Milton Friedman on Mineral Resource Theory (remembering a giant of social thought)
Editor note: Milton Friedman would be 98 this Saturday July 31. (He died on November 16, 2006.) This exchange with Robert Bradley–when Dr. Friedman was 91 years old–is testament to the mental powers of one of the greatest social thinkers of modern time.
Friedman had not met Bradley but was in the habit of actively communicating with scholars until his final illness.
I had heard that the great economist and social thinker Milton Friedman (1912–2006) was a prolific communicator with those who posed worthy questions to him. So when I got interested in mineral resource theory, which would culminate with my 2007 essay, Resourceship: An Austrian Theory of Mineral Resources, I asked Dr. Friedman in August 2003 about his views on the late Julian Simon (1932–98), specifically whether Simon’s work on resources, and his conception of the ultimate resource, merited a Nobel Prize in economics.
The discussion continued from there as I tried to flesh out his views of whether “depletable” minerals such as oil were somehow different from “nondepletable” resources. I believe Friedman agreed with Simon that there is no difference from a social science/business perspective. But Friedman disagreed with Simon’s assessment of the contribution of Harold Hotelling, who mathematically proved that the cost and thus price of a fixed resource in a world of perfect knowledge was ‘good’ economics. Read on….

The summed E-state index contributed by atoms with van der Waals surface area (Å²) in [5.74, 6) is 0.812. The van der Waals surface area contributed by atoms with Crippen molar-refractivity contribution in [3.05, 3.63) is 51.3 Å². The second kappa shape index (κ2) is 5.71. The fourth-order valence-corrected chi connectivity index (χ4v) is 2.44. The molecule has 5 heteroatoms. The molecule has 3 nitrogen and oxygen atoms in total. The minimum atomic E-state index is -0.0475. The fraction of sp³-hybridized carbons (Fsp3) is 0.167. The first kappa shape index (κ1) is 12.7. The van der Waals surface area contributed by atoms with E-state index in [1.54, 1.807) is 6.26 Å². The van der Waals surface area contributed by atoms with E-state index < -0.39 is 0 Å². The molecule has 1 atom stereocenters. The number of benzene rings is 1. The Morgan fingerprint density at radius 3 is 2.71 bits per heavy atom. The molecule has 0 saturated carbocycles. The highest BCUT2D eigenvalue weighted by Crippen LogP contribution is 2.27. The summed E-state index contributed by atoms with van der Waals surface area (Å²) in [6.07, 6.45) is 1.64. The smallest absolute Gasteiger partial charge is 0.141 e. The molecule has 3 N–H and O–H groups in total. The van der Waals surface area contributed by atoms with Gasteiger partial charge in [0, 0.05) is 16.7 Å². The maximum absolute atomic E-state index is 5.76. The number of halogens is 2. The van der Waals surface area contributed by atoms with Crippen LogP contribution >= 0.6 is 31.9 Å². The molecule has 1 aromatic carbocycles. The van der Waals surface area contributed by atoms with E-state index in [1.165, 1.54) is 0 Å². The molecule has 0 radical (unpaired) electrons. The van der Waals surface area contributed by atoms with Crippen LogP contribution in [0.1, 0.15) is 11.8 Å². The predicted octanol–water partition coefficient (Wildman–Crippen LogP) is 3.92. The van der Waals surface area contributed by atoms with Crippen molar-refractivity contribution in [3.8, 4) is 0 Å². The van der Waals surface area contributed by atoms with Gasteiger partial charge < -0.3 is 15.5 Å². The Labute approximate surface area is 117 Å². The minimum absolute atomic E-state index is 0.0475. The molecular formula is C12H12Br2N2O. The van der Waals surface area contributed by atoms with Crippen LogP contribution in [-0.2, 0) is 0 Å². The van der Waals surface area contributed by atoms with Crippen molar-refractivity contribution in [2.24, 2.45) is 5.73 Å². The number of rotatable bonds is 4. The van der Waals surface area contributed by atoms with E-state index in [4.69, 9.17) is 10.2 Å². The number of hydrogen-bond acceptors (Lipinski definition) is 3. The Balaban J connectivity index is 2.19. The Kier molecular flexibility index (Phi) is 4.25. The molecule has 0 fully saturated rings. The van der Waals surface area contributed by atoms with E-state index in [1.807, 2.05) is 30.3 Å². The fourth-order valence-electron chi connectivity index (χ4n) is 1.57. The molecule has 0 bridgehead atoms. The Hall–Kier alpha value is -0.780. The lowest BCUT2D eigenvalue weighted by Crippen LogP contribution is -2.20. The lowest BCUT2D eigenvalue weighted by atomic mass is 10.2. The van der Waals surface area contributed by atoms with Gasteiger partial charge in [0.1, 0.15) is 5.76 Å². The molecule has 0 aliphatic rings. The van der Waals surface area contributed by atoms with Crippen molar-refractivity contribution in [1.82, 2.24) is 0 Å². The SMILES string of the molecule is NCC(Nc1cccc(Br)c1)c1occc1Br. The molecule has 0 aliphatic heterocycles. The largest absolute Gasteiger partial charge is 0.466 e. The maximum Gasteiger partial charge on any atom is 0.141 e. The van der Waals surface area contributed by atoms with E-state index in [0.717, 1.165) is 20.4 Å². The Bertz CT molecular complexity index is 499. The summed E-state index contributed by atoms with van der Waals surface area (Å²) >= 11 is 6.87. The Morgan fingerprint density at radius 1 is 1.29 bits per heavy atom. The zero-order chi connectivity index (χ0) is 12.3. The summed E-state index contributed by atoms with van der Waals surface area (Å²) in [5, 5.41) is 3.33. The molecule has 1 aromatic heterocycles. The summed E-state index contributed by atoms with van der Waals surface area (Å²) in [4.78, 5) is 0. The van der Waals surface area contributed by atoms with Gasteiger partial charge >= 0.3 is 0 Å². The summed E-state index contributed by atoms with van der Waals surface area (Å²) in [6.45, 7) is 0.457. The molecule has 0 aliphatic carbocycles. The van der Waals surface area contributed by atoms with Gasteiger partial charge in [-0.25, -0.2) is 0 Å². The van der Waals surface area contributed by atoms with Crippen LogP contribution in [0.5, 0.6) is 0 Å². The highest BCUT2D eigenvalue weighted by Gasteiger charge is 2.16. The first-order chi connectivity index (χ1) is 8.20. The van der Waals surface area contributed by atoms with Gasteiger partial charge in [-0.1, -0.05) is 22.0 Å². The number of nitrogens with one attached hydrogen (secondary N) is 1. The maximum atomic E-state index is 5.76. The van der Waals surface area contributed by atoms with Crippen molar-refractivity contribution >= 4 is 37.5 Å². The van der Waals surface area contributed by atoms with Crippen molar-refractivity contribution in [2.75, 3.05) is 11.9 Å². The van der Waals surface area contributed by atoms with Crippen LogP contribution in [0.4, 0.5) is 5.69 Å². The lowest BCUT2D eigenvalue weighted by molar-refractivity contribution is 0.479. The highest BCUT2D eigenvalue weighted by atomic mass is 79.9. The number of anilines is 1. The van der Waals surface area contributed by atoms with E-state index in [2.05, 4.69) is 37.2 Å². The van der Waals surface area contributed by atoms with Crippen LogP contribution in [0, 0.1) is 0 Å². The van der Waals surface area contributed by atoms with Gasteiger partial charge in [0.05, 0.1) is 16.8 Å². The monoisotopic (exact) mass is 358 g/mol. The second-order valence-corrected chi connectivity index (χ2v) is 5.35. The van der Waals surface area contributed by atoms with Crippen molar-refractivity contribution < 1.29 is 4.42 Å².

FRIEDMAN TO BRADLEY, 9-4-03
—– Original Message —–
From: “Milton Friedman” <firstname.lastname@example.org>
To: “Rob Bradley” <email@example.com>
Sent: Thursday, September 04, 2003 10:59 AM
Subject: Re: Questions for Milton Friedman
Dear Rob Bradley:
1. I doubt very much that Julian Simon would have been considered for a Nobel Prize in Economics if he had lived longer.
2. I think he probably should have been considered for a Nobel Prize. He took a very independent position with little backing, dug deep and provided very good evidence for his predictions and expectations.
BRADLEY TO FRIEDMAN, 9-6-03
Dear Dr. Friedman:
As a follow-up question relating to the below, I would like to better understand your view of natural resources and whether you think there is a separate economics of natural resources compared to general economic theory.
But first some background.
I have just completed writing a history of natural resource thought. I summarize depletionism by looking at W.S. Jevons’ The Coal Question, Harold Hotelling, and other theories such as the bell curve of M. King Hubbert (a geologist) showing the life cycle of fossil fuel production. Much of this is known at least peripherally by economists.
More originally, I also traced expansionism–a school of resource thought that has not been appreciated or formalized as such. My “breakthrough” was discovering the writings of an institutional economist who was at North Carolina and then the University of Texas, Erich Zimmermann. In his 1933 treatise, World Resources and Industry, he offered a “functional theory” of resources that argued that resource exist in the mind, not the ground. That resources are dynamic concepts and come from subjective appraisals and changing technologies. Instead of resources as a noun, think of the verb “resourcing” (my word, not his). Zimmermann, anticipating Julian Simon by many decades, made the point that the greatest resource is the human mind–human ingenuity.